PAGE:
4. Target Date Funds: A Cautionary Note
Several investment companies now offer a type of mutual fund, known as a Target Date or Life Cycle fund, in 401k plans. These funds automatically shift investment funds between stocks and bonds on some periodic basis, with the goal of managing risk, increasing return, and becoming more conservative as the target date for the goal nears. According to DOL, about 7% of all money in 401k plans in 2009 was in a Target Date or similar fund.
However, funds with the same target date for retirement, say the year 2030, may invest in very different ways. Some Target Date funds may target “to retirement” and reach their final conservative retirement allocation in 2030. Other 2030 Target Date funds may target “through retirement” and not reach their final conservative allocation until as long as 10 years or more after the target retirement date. The risk and performance of these two different 2030 Target Date retirement funds could be very different.
Before investing in a Target Date fund within your 401k, be sure to obtain information about where the fund invests your money, understand how the fund will change the allocation among investments as time passes, consider how the fund fits with your other investments, and review the fees charged.
Investors should carefully consider the investment objectives, risks, charges and expenses of the Target Date funds. This and other important information is contained in each fund’s summary prospectus, which can be obtained from your financial professional and should be read carefully before investing.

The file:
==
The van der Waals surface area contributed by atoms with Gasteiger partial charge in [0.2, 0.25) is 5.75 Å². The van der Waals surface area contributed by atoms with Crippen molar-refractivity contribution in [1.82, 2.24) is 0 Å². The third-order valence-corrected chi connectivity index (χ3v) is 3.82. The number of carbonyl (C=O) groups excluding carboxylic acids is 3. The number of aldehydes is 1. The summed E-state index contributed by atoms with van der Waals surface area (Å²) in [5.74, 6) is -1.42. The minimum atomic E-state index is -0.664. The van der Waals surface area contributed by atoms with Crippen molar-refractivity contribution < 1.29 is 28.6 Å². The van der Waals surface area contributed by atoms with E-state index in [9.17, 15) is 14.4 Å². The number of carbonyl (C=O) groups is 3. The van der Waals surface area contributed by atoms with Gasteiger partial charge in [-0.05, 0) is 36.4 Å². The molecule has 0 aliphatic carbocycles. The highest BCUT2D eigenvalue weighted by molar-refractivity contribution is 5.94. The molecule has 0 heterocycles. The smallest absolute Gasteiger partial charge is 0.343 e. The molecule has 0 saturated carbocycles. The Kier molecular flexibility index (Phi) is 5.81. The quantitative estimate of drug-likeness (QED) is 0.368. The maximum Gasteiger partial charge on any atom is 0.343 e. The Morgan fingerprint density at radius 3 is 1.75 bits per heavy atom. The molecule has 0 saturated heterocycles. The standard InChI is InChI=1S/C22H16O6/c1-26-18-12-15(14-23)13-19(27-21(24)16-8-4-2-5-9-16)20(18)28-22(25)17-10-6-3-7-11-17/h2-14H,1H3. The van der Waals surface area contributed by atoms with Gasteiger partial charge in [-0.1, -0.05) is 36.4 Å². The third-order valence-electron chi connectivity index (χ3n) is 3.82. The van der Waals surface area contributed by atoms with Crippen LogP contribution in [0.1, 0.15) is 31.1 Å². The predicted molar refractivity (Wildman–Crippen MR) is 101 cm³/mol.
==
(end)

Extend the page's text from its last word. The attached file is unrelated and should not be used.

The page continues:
5. 401k Loans and Withdrawals: Know the Rules
Hard times in investment markets and rising unemployment have forced many people to resort to loans or withdrawals from their 401k accounts. According to an Investment Company Institute report, 17.5% of defined contribution plan (e.g. 401k) participants had outstanding loans as of June 2010. For those who have no better alternative than a loan or withdrawal from a 401k, a review of some applicable rules is worthwhile:
If you leave or lose your job you must repay your loan in full or the loan will be treated as a taxable distribution. In addition, a 10% penalty will be imposed if you are under age 59 ½.
If you have no other source for money for a critical need, a loan is better than a withdrawal if you expect to be able to repay.
If you are still working and under age 59 ½, you will have to qualify for a hardship in order to obtain a withdrawal.
As with all other important investment decisions, consult with tax and investment professionals before taking action.
Steven Joshua Samuel, JD, MBA, AIF® is the founder of the Dedham law firm Samuel, Sayward & Baler LLC and the financial services firm Samuel Financial, Inc. located at 858 Washington Street, Suite 202 in Dedham (781) 461-6886. He offers securities and advisory services as an Investment Adviser Representative of Commonwealth Financial Network, member FINRA/SIPC, a Registered Investment Adviser. For more information, visit www.samuelfinancial.com.